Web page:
Our approach is new of necessity because it has not really been possible until now. In the earliest stages of our culture knowledge was mostly intuitive, based on natural observation of phenomena that were all extremely mysterious then. The Copernican revolution about 600 years ago started the scientific ball rolling in earnest. The amount of information on natural/physical phenomena collected since then is amazing. There are still huge mysteries but now, at least, we have an idea of where to look for the answers. Biology was rather slow out of the gate. There were early fits and starts, but a coherent story has only been emerging over the last 60 years or so, essentially since the identification of DNA. We are only now beginning to understand the basic processes of life.
The most surprising realization, looking at all the different areas of knowledge, has been how coherent the picture seems to be. Despite the accumulation of an almost infinite amount of data, the gaps are still large. At this juncture it would appear that no definitely irreducible gaps are present within this vast body of information. All the processes appear as if they could be interrelated. The reductionism of the physicists studying ‘fundamental’ processes in the cosmos is therefore theoretically possible: all phenomena could in theory be explained in terms of the behavior of elementary particles and fundamental forces. As a practical matter, this is probably not going to happen, ever.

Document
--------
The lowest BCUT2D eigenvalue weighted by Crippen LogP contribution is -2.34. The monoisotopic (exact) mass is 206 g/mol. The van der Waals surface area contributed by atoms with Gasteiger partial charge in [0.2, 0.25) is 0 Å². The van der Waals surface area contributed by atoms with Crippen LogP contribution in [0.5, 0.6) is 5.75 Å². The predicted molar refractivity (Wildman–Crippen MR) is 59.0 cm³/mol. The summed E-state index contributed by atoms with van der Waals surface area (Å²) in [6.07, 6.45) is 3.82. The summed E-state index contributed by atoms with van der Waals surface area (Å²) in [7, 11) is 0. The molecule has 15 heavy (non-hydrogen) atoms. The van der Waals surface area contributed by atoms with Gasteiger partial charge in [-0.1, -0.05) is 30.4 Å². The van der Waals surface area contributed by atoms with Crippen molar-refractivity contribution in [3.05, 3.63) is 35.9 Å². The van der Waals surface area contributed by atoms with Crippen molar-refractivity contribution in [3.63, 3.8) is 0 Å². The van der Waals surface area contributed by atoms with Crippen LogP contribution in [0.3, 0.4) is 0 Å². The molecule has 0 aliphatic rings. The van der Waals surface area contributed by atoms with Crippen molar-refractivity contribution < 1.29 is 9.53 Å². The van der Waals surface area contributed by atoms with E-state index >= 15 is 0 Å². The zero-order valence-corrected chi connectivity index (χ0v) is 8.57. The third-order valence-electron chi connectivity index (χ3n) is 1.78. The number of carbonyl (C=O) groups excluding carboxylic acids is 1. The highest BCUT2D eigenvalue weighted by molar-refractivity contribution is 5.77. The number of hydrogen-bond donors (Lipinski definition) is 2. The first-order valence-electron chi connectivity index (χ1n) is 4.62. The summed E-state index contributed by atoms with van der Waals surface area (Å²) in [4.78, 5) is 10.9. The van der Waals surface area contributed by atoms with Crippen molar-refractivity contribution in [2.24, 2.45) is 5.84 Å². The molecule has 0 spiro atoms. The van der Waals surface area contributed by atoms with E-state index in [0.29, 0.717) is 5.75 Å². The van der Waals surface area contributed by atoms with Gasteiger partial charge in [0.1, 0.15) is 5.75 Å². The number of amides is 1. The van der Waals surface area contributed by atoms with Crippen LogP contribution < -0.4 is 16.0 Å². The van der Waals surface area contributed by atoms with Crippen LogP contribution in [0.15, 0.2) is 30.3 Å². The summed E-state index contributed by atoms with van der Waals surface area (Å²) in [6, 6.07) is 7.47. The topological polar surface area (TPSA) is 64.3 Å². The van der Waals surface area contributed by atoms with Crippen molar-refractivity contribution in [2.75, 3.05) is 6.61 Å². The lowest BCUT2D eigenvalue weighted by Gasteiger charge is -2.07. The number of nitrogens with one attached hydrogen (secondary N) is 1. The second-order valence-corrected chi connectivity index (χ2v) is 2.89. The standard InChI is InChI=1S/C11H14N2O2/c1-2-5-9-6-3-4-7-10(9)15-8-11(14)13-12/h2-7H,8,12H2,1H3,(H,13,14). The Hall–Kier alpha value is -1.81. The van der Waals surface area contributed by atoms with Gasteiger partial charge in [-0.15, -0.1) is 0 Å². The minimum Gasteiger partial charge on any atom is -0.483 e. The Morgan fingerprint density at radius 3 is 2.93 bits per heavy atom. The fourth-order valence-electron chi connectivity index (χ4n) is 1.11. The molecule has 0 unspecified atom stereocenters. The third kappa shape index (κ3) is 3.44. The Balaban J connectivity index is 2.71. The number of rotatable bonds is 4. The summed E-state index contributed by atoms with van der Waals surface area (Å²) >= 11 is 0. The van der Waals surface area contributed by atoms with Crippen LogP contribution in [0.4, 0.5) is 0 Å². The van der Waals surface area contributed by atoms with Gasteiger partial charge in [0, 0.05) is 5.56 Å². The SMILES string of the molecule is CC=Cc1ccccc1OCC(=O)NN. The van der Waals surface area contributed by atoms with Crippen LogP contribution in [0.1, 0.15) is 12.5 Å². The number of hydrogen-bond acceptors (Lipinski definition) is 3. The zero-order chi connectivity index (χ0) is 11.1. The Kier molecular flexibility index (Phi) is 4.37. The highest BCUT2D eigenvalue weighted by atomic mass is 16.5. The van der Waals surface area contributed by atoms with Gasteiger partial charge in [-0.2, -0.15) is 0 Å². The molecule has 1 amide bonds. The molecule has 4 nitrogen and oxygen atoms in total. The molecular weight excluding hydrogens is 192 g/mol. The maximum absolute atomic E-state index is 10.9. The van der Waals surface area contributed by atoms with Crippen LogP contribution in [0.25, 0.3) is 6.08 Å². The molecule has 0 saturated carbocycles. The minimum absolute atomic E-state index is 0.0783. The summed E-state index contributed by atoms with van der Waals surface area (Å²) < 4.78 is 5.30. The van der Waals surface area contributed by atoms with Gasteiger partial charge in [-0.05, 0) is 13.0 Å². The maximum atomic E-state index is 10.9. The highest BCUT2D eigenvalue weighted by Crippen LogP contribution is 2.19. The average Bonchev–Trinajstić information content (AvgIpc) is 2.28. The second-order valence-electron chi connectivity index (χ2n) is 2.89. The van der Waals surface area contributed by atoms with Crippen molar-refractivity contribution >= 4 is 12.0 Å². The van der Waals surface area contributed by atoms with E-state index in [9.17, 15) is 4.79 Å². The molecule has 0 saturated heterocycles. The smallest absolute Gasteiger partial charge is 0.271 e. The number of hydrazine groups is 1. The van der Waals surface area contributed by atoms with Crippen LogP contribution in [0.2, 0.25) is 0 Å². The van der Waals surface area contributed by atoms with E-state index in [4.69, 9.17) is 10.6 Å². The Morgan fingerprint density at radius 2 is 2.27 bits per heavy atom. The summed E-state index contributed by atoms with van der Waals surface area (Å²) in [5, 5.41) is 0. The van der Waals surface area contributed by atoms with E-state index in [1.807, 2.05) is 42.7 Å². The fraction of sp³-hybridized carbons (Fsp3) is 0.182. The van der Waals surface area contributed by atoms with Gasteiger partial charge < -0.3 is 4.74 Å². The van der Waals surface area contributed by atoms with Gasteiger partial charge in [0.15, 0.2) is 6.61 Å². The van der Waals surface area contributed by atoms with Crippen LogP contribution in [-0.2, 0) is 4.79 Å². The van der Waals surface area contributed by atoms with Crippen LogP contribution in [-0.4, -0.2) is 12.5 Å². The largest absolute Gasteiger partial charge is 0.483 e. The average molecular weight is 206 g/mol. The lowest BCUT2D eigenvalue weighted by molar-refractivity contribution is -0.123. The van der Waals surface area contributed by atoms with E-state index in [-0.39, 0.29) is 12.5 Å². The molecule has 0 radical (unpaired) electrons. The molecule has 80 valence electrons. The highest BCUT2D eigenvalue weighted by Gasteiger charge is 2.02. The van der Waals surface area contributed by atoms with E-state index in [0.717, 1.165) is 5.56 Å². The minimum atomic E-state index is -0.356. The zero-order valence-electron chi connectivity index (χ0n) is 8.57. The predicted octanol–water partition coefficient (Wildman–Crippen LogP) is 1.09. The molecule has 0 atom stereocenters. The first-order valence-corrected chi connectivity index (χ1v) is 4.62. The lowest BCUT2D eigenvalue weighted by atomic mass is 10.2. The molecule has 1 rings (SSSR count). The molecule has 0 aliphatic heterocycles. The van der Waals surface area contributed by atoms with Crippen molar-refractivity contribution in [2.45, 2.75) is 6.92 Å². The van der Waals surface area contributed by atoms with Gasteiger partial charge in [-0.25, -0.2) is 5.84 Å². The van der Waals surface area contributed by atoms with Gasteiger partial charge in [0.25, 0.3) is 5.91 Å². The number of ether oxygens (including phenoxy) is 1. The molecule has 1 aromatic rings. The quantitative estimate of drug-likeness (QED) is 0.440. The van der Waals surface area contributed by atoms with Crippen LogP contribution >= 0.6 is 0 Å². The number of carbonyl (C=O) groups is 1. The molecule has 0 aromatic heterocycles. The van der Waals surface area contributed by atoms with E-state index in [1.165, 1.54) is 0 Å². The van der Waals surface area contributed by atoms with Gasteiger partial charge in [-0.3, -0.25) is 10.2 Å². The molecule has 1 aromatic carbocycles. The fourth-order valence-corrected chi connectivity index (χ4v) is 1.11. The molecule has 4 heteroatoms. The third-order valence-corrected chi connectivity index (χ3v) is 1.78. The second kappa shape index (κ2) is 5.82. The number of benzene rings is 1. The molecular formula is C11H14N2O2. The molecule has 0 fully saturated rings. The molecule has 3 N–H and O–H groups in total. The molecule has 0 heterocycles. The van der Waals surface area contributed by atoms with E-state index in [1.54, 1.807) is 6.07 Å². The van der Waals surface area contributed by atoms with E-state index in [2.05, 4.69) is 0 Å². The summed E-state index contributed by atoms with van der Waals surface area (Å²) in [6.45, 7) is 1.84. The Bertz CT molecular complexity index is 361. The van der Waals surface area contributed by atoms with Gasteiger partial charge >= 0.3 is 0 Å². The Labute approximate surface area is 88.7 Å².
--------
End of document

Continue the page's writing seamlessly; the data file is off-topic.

There do appear, however, to be definite irreducible boundaries to what we can know: We cannot obtain information from prior to the alleged Big Bang. We cannot obtain information from any signals that might travel faster than the speed of light, if there are such. We cannot predict the future with certainty because so much information has been lost or is not observable. In addition, human abilities of observation and processing appear to be extremely limited. Culture and behavior also appear not to be predictable because of the complexities involved: each one of us is functionally different; H. sapiens also mysteriously co-evolves continuously with nature and Reality. Absolute determinism and reductionism, therefore, appear to be abstract mathematical formulations, not certainties, and as a practical matter, they appear irrelevant to questions regarding our existence.